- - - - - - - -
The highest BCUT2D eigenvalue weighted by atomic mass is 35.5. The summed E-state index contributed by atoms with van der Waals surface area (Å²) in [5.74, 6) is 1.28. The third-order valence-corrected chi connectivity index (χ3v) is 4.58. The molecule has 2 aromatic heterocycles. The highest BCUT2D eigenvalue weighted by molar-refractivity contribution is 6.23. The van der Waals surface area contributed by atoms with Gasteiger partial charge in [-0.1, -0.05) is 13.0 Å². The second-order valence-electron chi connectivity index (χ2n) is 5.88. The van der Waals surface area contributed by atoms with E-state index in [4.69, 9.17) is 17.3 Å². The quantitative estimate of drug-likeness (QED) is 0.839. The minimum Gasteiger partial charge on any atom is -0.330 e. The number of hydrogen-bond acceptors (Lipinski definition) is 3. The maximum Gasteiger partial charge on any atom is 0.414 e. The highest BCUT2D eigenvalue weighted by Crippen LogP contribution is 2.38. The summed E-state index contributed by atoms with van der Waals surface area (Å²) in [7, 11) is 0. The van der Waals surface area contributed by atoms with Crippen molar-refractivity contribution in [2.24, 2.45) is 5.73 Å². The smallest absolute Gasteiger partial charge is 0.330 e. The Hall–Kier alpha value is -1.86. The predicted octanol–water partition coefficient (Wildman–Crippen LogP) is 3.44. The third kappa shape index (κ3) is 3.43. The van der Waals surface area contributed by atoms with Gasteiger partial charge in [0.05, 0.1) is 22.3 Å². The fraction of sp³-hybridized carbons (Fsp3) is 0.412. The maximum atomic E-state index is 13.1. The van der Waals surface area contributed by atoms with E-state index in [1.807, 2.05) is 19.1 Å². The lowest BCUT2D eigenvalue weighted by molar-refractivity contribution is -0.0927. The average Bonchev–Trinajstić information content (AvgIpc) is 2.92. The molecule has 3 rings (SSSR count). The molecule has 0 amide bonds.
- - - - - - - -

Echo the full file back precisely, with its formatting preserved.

The highest BCUT2D eigenvalue weighted by atomic mass is 35.5. The summed E-state index contributed by atoms with van der Waals surface area (Å²) in [5.74, 6) is 1.28. The third-order valence-corrected chi connectivity index (χ3v) is 4.58. The molecule has 2 aromatic heterocycles. The highest BCUT2D eigenvalue weighted by molar-refractivity contribution is 6.23. The van der Waals surface area contributed by atoms with Gasteiger partial charge in [-0.1, -0.05) is 13.0 Å². The second-order valence-electron chi connectivity index (χ2n) is 5.88. The van der Waals surface area contributed by atoms with E-state index in [4.69, 9.17) is 17.3 Å². The quantitative estimate of drug-likeness (QED) is 0.839. The minimum Gasteiger partial charge on any atom is -0.330 e. The number of hydrogen-bond acceptors (Lipinski definition) is 3. The maximum Gasteiger partial charge on any atom is 0.414 e. The highest BCUT2D eigenvalue weighted by Crippen LogP contribution is 2.38. The summed E-state index contributed by atoms with van der Waals surface area (Å²) in [7, 11) is 0. The van der Waals surface area contributed by atoms with Crippen molar-refractivity contribution in [2.24, 2.45) is 5.73 Å². The smallest absolute Gasteiger partial charge is 0.330 e. The Hall–Kier alpha value is -1.86. The predicted octanol–water partition coefficient (Wildman–Crippen LogP) is 3.44. The third kappa shape index (κ3) is 3.43. The van der Waals surface area contributed by atoms with Gasteiger partial charge in [0.05, 0.1) is 22.3 Å². The fraction of sp³-hybridized carbons (Fsp3) is 0.412. The maximum atomic E-state index is 13.1. The van der Waals surface area contributed by atoms with E-state index in [1.807, 2.05) is 19.1 Å². The lowest BCUT2D eigenvalue weighted by molar-refractivity contribution is -0.0927. The average Bonchev–Trinajstić information content (AvgIpc) is 2.92. The molecule has 3 rings (SSSR count). The molecule has 0 amide bonds.